WHO says blood clots are NOT the main hindrance to vaccine rollout – ‘Cupboard is bare’


Vaccine rollouts, especially of the AstraZeneca jab, have been plagued with problems amid claims the inoculation causes rare blood clots, despite the majority of regulators giving the jab the green light, but the WHO says this isn’t the biggest issue. Speaking on BBC Newsnight, Dr Margaret Harris, from the World Health Organisation warned about the delays caused by a dwindling supply of vaccines.

“AstraZeneca remains a beautiful vaccine, a real work horse,” said Dr Harris.

“In terms of the rollout for us, the big issue is that the cupboard is bare.

“We need more doses.”

Europe has been one of the largest critics of the AstraZeneca vaccine, with many countries changing their policy regarding which age demographics should be allowed access to the vaccine.

Although European countries use less of the AstraZeneca vaccine compared to the other approved jabs, the Covid-19 Vaccines Global Access (COVAX) initiative, led by the WHO, has failed to see surplus supplies given up for other less fortunate countries.

Dr Harris said: “A little under two weeks ago my director general made an appeal to countries with surpluses to donate a million of the vaccines that we can use in COVAX, that’s AstraZeneca and Pfizer-BioNTech.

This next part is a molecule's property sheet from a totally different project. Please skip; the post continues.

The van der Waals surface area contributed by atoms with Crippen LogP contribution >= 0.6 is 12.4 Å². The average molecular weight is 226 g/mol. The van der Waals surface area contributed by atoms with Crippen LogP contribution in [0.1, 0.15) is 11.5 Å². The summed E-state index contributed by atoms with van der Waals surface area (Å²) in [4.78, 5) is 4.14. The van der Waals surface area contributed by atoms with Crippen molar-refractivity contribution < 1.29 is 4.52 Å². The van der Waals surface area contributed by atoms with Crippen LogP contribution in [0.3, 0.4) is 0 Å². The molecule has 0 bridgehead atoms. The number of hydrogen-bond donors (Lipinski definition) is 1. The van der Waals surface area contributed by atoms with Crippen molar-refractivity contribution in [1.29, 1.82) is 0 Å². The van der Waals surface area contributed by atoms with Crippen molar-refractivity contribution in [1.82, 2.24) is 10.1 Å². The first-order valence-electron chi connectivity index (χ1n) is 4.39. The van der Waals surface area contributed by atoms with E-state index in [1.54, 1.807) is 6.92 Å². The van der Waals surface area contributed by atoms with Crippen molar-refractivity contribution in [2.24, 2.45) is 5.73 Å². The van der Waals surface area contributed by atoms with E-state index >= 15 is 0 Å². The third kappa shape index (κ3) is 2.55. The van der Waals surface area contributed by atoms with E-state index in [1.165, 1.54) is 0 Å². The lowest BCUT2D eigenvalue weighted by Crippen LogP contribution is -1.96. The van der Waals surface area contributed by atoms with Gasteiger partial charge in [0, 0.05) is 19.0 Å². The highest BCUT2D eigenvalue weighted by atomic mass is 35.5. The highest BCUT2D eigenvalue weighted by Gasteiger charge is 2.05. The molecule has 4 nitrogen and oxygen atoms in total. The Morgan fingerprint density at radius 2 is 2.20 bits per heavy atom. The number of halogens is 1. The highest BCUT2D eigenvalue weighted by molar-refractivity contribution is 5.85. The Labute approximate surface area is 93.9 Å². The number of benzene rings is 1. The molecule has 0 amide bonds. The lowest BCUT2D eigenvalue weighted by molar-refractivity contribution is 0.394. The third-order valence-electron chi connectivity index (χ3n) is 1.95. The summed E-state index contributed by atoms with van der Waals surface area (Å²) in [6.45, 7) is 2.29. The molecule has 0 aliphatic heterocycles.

“To date I have not heard of any of those vaccines arriving yet.

“We haven’t got anything extra from the agreements that we had with the suppliers and unfortunately the supplies we thought we would have, are delayed because India particularly, is dealing with a massive, massive outbreak and they’re using what they’ve got.”

READ MORE: AstraZeneva vaccine: Should you have jab if pregnant? MHRA advice

Also speaking on BBC Newsnight, Professor Stephen Reicher who sits on SPI-B, said the public should not be afraid of the vaccine.

He said: “If today, you had the AstraZeneca jab, it was probably the safest thing you did.

“It was probably more dangerous to have a bath, about 30 people drown in the bath each year.

“It was certainly more dangerous walking down the stairs, 1,000 people die walking down the stairs and it was safer than having breakfast.”

Dr Harris continued to outline that priority groups made up of front line workers, the elderly and those with underlying diseases, need to be treated first.

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She said: “We have lost over 2.8 million people to this and some countries are recording horrendous daily death rates.

“The vaccines, AstraZeneca included, have been shown to bring down that death and disease burden.”



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